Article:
And while all this work finding workers has been going on, there's been remarkable increase in ecommerce activity and electronic communications. In last year’s Construction Supply 150, 56.7% of respondents said their customers could check their bills online. In this report, 72.7% say they can do the same. Through 2020, a customer could pay online at 42.3% of the CS150 members who revealed their status. This year, that share is 58.6%. Meanwhile, the percentage of dealers who said their customers can check whether a product is in stock more than doubled to 29.8%. And BOPIS--short for Buy Online, Pick up In Store--was possible at 39.8% of this year's responding dealers, up from 22.7% last year.

How representative is the CS150 of all companies that sell construction supplies to professional builders and remodelers? “I get asked all the time about how big the LBM market is,” Webb said. “The truth is, nobody knows for sure. You normally would rely on federal data to get a sense, but gaps in how the government classifies reports from dealers makes it hard to size the market. In this new report, Webb Analytics gives a breakdown that we believe indicates CS150 members’ $373.73 billion represents about three-quarters of all sales at building material and supplies dealers, excluding paint stores.”

Here are the 25 biggest companies on the Construction Supply 150, ranked by U.S. sales. Most numbers cover calendar year 2021, but som­e are for fiscal years ending in January 2022. A few numbers are estimates. See footnotes in the report for explanations.

Rank

Company/City/State

Primary business emphasis†

2021 sales ($ millions)

2020 sales ($ millions)

Sales % change, 2021 vs. 2020

Locations 2021

Locations 2020

1

The Home Depot, Atlanta, GA *

H

$138,920.0

$122,158.0

13.7%

2,006

1,987

2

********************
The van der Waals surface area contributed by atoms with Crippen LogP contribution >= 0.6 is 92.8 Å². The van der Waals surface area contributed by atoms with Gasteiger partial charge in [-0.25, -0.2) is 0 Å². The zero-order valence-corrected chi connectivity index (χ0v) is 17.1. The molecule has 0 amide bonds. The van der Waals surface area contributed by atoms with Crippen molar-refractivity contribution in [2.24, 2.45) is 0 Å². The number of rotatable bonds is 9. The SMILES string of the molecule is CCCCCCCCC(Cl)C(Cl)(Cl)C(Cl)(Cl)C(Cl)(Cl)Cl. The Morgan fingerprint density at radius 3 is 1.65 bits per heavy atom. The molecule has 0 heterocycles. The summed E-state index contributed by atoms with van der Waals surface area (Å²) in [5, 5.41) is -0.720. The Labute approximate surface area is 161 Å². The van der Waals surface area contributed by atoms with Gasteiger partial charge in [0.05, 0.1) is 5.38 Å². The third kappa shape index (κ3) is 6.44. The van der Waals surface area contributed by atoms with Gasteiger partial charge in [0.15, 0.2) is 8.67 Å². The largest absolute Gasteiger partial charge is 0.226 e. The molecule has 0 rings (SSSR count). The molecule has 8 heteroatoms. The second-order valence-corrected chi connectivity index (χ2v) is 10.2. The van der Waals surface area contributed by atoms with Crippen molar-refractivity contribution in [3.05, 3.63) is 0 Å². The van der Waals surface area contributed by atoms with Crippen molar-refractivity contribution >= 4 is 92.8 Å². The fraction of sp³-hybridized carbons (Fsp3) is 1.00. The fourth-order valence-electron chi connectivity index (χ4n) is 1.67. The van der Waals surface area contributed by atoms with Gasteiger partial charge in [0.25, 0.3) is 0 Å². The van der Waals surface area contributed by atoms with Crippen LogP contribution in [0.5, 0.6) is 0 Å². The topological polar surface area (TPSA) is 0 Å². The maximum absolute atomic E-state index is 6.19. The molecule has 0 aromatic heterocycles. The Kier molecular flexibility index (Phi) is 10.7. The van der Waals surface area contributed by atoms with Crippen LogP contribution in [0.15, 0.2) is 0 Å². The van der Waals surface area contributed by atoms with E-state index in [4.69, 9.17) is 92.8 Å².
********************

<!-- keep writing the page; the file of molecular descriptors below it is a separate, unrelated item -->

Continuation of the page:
Lowe's, Mooresville, NC *

H

$90,348.0

$84,503.0

6.9%

1,737

1,734

3

Builders FirstSource, Dallas, TX

M

$19,900.0

$12,800.0

55.5%

565

550

4

ABC Supply, Beloit, WI

S

$14,800.0

$12,100.0

22.3%

839

799

5

Menards, Eau Claire, WI *

H

$13,086.2

$11,800.0

10.9%

346

345

6

Ferguson Enterprises, Newport News, VA *

S

$12,959.0

$11,364.2

14.0%

1,470

1,452

7

US LBM, Buffalo Grove, IL

M

$9,220.0

$4,265.1

116.2%

441

280

8

84 Lumber, Eighty Four, PA

M

$7,900.0

$4,700.0

68.1%

272

262

9

Beacon, Herndon, VA

S

$6,642.0

$5,916.7

12.3%

446

524

10

Harbor Freight Tools, Calabasas, CA

H

$6,000.0

$5,400.0

11.1%

1,200

1,087

11

SRS Distribution, McKinney, TX *

S

$5,755.3

$3,796.3

51.6%

595

405

12

GMS, Tucker, GA *

S

$3,636.7

$2,670.0

36.2%

337

234

13

Floor & Decor Holdings, Atlanta, GA

S

$3,433.5

$2,425.8

41.5%

162

135

14

UFP Industries, Grand Rapids, MI *

ML

$2,698.4

$1,695.7

59.1%

65

57

15

Foundation Building Materials, Santa Ana, CA *

S

$2,652.0

$1,077.3

146.2%

221

125

16

Carter Lumber, Kent, OH

M

$2,565.0

$1,750.0

46.6%

168

167

17

Kodiak Building Partners, Highlands Ranch, CO

M

$2,490.5

$1,876.2

32.7%

111

103

18

Northern Tool + Equipment, Burnsville, MN *

H

$1,950.0

$1,450.0

34.5%

121

120

19

Sutherland Lumber, Kansas City, MO *

H

$1,450.0

$1,306.3

11.0%

50

50

20

McCoy's Building Supply, San Marcos, TX

M

$1,423.6

$1,073.8

32.6%

92

91

21

Lansing Building Products, Richmond, VA

S

$1,326.2

$991.7

33.7%

114

114

22

Service Partners (TopBuild), Daytona Beach, FL *

S

$1,272.2

$926.7

37.3%

155

75

23

LL Flooring, Richmond, VA

S

$1,152.3

$1,097.7

5.0%

424

410

24

Parr Lumber, Hillsboro, OR

M

$990.9

$644.0

53.9%

43

36

25

Foxworth-Galbraith Lumber, Plano, TX

M

$927.0

$588.5

57.5%

35

35